I’ve also written my own answers to the “questions that come up most frequently at Alpha”, to paraphrase the name of one of Nicky Gumbel’s books. Easily the hardest question is the nature of the atonement, which is so multifacted and deep that it is best done by a combination of analogies, none of which coveys the full struth and all of which convey part of the truth but breask down if pushed too far.

    I deeply agree that telling stories is the way. Nobody was converted by logical argument, and nobody can argue with a testimony, for instance.

    Re Pascal’s comment, ‘make men wish it was true and then show them that it is’ – that is exactly how John Wesley preached by convicting of sin using the Ten Commandments and then expounding Jesus as the answer to sin. Today you have to convince people that a just God exists, as well – difficult, but not impossible!

    • Or should you make people wish for a just God and then show them that He is?

      If we are no long dealing with a nation of universalists or a people who consider Heaven their birthright, isn’t there an opportunity in that?

      • There is vestigal sense in the West that there is something more than this life.
        How many of those grieving over the death of friends and family speak of them looking down on them, being kept alive in their hearts, thoughts and memories? No mention of God.
        It’s even there in the language of “passing” or “resting” without any finality.
        Is it any wonder when God has set eternity in our hearts? Ecclesiastes 3:12.
        Yet for many years as an unbeliever, I thought the after life was a human invention, conjured up from human pride, that life just couldn’t go on without them – a manefestation of humanity’s *pride of life* without God.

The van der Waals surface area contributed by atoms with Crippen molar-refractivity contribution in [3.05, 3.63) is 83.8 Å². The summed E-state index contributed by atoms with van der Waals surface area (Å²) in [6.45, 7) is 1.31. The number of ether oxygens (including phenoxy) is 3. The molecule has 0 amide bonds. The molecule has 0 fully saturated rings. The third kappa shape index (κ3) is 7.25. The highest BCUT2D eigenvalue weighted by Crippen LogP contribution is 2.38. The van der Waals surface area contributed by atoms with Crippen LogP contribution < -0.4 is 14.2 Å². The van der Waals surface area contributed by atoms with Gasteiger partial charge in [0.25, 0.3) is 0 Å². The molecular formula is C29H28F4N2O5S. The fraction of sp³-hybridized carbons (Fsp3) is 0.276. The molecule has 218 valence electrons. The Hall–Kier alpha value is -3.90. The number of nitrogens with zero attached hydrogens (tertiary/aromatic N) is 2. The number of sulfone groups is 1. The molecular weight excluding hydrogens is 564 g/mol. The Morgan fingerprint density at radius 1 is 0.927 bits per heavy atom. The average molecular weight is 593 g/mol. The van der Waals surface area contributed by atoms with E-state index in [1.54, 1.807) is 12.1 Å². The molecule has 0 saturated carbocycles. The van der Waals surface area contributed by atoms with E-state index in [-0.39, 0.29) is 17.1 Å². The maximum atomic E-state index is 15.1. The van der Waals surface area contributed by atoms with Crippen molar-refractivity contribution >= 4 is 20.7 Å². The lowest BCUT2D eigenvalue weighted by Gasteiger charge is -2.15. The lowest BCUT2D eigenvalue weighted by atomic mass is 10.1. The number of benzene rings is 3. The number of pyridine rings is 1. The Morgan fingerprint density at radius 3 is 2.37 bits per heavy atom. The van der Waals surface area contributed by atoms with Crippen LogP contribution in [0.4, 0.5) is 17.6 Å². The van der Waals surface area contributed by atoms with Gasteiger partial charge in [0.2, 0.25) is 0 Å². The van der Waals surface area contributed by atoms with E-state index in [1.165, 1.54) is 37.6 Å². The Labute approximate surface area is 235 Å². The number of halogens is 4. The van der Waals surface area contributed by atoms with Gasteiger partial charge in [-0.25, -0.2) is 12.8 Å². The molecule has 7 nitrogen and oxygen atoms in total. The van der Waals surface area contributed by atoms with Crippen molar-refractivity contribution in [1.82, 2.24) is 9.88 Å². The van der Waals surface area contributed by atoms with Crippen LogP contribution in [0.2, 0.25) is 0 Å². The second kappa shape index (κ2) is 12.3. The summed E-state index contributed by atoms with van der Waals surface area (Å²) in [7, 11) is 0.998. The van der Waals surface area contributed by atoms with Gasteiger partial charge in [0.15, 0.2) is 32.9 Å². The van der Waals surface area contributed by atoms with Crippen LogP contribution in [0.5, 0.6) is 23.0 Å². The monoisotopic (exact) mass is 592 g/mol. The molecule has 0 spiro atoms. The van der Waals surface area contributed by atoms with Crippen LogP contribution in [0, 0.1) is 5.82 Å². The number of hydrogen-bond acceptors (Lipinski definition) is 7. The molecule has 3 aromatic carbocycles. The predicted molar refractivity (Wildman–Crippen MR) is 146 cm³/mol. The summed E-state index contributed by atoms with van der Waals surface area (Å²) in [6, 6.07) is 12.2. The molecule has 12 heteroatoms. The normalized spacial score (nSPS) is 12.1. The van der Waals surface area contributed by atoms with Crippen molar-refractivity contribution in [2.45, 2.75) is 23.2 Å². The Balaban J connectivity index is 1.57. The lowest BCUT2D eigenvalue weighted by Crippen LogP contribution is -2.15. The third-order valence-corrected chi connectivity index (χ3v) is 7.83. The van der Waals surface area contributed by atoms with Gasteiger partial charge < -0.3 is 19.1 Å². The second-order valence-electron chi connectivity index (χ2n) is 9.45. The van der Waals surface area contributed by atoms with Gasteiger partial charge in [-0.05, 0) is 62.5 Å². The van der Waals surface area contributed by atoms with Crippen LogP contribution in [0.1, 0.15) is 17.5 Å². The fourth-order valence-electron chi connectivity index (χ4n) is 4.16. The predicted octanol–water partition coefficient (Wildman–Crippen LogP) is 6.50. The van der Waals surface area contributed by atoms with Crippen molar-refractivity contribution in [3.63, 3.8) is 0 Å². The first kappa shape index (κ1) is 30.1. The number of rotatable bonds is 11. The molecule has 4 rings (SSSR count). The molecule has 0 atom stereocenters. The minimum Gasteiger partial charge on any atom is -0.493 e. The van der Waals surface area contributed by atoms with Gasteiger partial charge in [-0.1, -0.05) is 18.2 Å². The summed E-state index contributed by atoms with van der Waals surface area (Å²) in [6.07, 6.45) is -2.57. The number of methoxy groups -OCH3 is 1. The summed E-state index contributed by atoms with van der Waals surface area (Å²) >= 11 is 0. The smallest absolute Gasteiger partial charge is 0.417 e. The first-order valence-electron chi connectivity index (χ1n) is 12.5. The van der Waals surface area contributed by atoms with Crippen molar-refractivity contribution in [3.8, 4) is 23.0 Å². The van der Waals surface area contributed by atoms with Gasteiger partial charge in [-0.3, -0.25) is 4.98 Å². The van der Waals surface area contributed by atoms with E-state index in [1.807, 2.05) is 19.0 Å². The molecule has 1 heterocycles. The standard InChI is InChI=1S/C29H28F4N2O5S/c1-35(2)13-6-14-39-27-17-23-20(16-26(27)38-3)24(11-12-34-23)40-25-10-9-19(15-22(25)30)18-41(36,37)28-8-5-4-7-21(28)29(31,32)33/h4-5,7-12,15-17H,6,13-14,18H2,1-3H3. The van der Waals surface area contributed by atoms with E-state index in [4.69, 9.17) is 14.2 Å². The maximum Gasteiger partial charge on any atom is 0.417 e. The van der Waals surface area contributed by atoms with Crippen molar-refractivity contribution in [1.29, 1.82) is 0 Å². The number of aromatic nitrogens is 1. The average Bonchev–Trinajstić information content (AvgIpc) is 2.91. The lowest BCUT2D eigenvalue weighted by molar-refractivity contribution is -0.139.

Yet, conversion brought home the reality that an eternal life with God is God’s joyful plan.
        The Church has vacated the terminus of the popularisation of life being a journey, in general holding out;
        1 false hope or
        2 no hope
        But the terminus of this life of the Christian believer is a glorious welcome home party a continuation of eternal life commenced in this life in Him. For this is eternal life:
        John 17

        • Though, Geoff, many today are reasonably content with their lives, but wouldnt want to live forever. Of course they dont know God, but I can understand why they dont necessarily find such an offer that attractive.

          • Very I interesting. I am a supply teacher at present and took an RS class the other day. Class full of 11 and 12 year olds, none of them wanted to live forever. General feeling was it would be ‘boring’.

          • Put in those terms, then it would. Ask them about the most exciting thing that happened to them this week, and whether they would like that to continue, and you might get a different answer!

    • ‘Nobody was converted by logical argument’ – Im not so sure. Two fo the books that lead to my conversion were Basic Christianity and The Day Death Died, which spell out the basics of Christianity, especially the cross and the resurrection. I suppose I would view them as logical arguments. I went on to have an emotional experience, but they were very much part of persuading my intellect. I sneakily bought and left some copies of Basic Christianity in my work mini-library – you never know…

      As for sin, I get the impression many today just dont view much as ‘sin’ anymore, so it is really down to the Spirit to convince people of that.

      • PC1 – I thought that Paul was converted by what were basically logical arguments – in the sense that his violent opposition came from a truth which he logically understood, but refused to accept – until he came to the point (on the road to Damascus) where he could no longer refuse to accept it. I’d say that his conversion was by logical argument.

          • Anton – the logical discussion had been had long before Christ appeared to him on the road to Damascus. Christ appeared to him at the point where he could no longer escape the logical conclusion.

            When one hears the gospel and is conquered by it – that is convinced by the logic of it and ready to submit to Jesus – that is faith.